Paul declared at least one trait of all who would be “good ministers of Christ Jesus” in 1 Timothy 4:6: “If thou put the brethren in mind of these things, thou shalt be a good minister of Christ Jesus, nourished in the words of the faith, and of the good doctrine which thou hast followed until now.”
Let us briefly analyze this verse.
• Paul described Timothy as a “minister of Christ Jesus.” The Greek word for “minister” here is diakonos, from which we get deacon (Phi. 1:1; 1 Tim. 3:8–13). However, Timothy was not an “official” deacon in Ephesus. Diakonos (servant, attendant, or minister) is the most common New Testament term for any servant (e.g., a ruler, Christ, Phoebe, Paul, et al. [Rom. 13:4; 15:8; 16:1; 1 Cor. 3:5]). We misuse the word minister when we capitalize it and equate it with “preacher” or “evangelist.” The New Testament never uses the word this way. Paul was simply telling Timothy what he must do to be a good servant of Christ in his work.
• Timothy must “put the brethren in mind of these things.” What “things”? The preceding five verses give a vigorous, explicit warning of an approaching apostasy. Only if he warned the brethren of this tragedy would he be a good servant of Christ. What does this say of those today who pretend to be blind to the digression all around us in the church? What does this say of those who are leading and reveling in the apostasy now upon us? What does this say of those who label as “negative” and “prophets of doom” those who dare warn of the alarming departures that are rapidly growing? What does it say of those who no longer respect the Bible doctrine of fellowship? What does it say of those in the pew who stop their ears and refuse to hear such warnings when faithful men issue them? Such are not good servants of Christ, yet this attitude seems to prevail.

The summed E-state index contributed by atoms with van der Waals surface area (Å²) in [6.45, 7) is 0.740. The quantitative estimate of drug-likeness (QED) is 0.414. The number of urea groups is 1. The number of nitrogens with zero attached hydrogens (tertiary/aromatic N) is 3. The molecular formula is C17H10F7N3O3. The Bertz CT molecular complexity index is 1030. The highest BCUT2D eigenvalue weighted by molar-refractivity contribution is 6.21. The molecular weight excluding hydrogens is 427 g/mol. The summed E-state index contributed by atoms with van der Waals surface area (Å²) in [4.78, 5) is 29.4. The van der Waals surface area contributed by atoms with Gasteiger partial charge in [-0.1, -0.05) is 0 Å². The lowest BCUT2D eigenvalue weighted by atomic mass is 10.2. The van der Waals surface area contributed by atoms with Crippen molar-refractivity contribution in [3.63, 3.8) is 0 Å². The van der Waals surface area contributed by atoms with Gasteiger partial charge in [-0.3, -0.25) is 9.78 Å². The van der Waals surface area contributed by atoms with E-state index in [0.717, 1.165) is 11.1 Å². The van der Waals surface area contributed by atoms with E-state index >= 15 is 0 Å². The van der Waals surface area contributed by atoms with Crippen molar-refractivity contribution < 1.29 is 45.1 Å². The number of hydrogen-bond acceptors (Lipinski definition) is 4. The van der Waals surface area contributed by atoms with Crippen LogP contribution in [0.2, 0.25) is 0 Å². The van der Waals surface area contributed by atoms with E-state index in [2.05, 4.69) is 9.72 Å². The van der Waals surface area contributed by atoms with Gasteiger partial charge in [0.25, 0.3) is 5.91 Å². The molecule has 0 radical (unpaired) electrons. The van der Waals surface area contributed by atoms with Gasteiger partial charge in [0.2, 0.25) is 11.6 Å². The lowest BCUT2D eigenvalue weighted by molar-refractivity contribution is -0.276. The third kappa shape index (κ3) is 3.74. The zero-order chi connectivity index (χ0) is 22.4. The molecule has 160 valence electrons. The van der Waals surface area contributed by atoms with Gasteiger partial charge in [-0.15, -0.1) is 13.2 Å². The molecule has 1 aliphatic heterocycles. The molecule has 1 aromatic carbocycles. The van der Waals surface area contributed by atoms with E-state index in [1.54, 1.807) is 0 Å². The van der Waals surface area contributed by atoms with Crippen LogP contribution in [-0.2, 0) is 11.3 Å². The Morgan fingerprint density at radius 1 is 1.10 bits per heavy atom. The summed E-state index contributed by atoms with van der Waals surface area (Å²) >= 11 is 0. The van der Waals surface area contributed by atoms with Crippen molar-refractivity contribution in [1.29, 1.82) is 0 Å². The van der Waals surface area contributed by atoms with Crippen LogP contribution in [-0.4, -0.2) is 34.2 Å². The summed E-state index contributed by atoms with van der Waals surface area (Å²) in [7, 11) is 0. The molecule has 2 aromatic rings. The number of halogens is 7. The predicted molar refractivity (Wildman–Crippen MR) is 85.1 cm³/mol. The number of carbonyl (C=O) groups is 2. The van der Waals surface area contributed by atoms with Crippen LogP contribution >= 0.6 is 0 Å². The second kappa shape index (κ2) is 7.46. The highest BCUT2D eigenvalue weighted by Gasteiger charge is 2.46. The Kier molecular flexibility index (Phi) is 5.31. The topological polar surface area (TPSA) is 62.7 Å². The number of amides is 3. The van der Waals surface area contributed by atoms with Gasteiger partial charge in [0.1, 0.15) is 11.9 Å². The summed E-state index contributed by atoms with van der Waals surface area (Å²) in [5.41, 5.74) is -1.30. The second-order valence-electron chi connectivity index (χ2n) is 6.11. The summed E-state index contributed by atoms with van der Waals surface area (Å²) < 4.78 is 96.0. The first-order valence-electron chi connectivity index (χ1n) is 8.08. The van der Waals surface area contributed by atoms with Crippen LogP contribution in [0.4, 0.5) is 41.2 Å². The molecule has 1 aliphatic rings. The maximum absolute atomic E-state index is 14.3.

• Warning the brethren would be proof that Timothy was “nourished in the words of the faith, and of the good doctrine.” Had Timothy failed to sound the warnings he would show his failure to feed on the faith and the good doctrine. Those who love and cherish the doctrine of Christ and who feed upon it cannot be silent about the rampant digression in our midst. Knowledge of and love for the Truth force us to sound the warnings. Those who will not sound or receive such warnings prove that they feed upon and delight in the doctrines of men rather than in the “good doctrine.”
Being a good servant of Christ involves and requires more than sounding warnings of error and sin, but those who refuse to do this necessary work surely fail to serve Christ well, be they preachers or any others.